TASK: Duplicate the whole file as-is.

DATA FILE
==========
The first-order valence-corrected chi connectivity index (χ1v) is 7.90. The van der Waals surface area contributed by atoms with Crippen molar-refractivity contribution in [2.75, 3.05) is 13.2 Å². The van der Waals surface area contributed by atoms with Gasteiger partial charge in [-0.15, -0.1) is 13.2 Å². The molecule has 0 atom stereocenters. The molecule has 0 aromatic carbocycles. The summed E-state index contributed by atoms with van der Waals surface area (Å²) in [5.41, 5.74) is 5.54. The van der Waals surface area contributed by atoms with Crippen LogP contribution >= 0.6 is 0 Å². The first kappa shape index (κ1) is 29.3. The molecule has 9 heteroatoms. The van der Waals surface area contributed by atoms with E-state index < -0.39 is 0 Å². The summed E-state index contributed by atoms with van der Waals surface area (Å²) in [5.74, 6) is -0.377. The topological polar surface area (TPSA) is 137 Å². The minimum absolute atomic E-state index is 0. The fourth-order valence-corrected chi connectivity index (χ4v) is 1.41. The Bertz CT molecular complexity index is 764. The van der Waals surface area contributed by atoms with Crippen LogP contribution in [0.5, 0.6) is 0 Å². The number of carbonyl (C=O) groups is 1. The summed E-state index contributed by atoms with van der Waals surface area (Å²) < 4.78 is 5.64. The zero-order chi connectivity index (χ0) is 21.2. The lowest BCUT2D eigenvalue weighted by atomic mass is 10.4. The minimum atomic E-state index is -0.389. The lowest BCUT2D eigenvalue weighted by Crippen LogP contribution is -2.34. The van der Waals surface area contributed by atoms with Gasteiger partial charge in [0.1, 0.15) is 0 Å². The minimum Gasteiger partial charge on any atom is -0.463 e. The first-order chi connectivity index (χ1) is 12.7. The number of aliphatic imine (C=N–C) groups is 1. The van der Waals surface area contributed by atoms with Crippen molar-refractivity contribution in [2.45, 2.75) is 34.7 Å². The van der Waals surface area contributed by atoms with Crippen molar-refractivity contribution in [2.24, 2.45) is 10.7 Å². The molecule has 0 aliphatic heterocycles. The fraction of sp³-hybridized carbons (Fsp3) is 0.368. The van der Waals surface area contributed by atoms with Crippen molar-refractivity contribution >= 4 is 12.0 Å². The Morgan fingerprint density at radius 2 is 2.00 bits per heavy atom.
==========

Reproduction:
The first-order valence-corrected chi connectivity index (χ1v) is 7.90. The van der Waals surface area contributed by atoms with Crippen molar-refractivity contribution in [2.75, 3.05) is 13.2 Å². The van der Waals surface area contributed by atoms with Gasteiger partial charge in [-0.15, -0.1) is 13.2 Å². The molecule has 0 atom stereocenters. The molecule has 0 aromatic carbocycles. The summed E-state index contributed by atoms with van der Waals surface area (Å²) in [5.41, 5.74) is 5.54. The van der Waals surface area contributed by atoms with Crippen LogP contribution >= 0.6 is 0 Å². The first kappa shape index (κ1) is 29.3. The molecule has 9 heteroatoms. The van der Waals surface area contributed by atoms with E-state index < -0.39 is 0 Å². The summed E-state index contributed by atoms with van der Waals surface area (Å²) in [5.74, 6) is -0.377. The topological polar surface area (TPSA) is 137 Å². The minimum absolute atomic E-state index is 0. The fourth-order valence-corrected chi connectivity index (χ4v) is 1.41. The Bertz CT molecular complexity index is 764. The van der Waals surface area contributed by atoms with Crippen LogP contribution in [0.5, 0.6) is 0 Å². The number of carbonyl (C=O) groups is 1. The summed E-state index contributed by atoms with van der Waals surface area (Å²) < 4.78 is 5.64. The zero-order chi connectivity index (χ0) is 21.2. The lowest BCUT2D eigenvalue weighted by atomic mass is 10.4. The minimum atomic E-state index is -0.389. The lowest BCUT2D eigenvalue weighted by Crippen LogP contribution is -2.34. The van der Waals surface area contributed by atoms with Gasteiger partial charge in [0.1, 0.15) is 0 Å². The minimum Gasteiger partial charge on any atom is -0.463 e. The first-order chi connectivity index (χ1) is 12.7. The number of aliphatic imine (C=N–C) groups is 1. The van der Waals surface area contributed by atoms with Crippen molar-refractivity contribution in [2.45, 2.75) is 34.7 Å². The van der Waals surface area contributed by atoms with Crippen molar-refractivity contribution in [2.24, 2.45) is 10.7 Å². The molecule has 0 aliphatic heterocycles. The fraction of sp³-hybridized carbons (Fsp3) is 0.368. The van der Waals surface area contributed by atoms with Crippen molar-refractivity contribution >= 4 is 12.0 Å². The Morgan fingerprint density at radius 2 is 2.00 bits per heavy atom.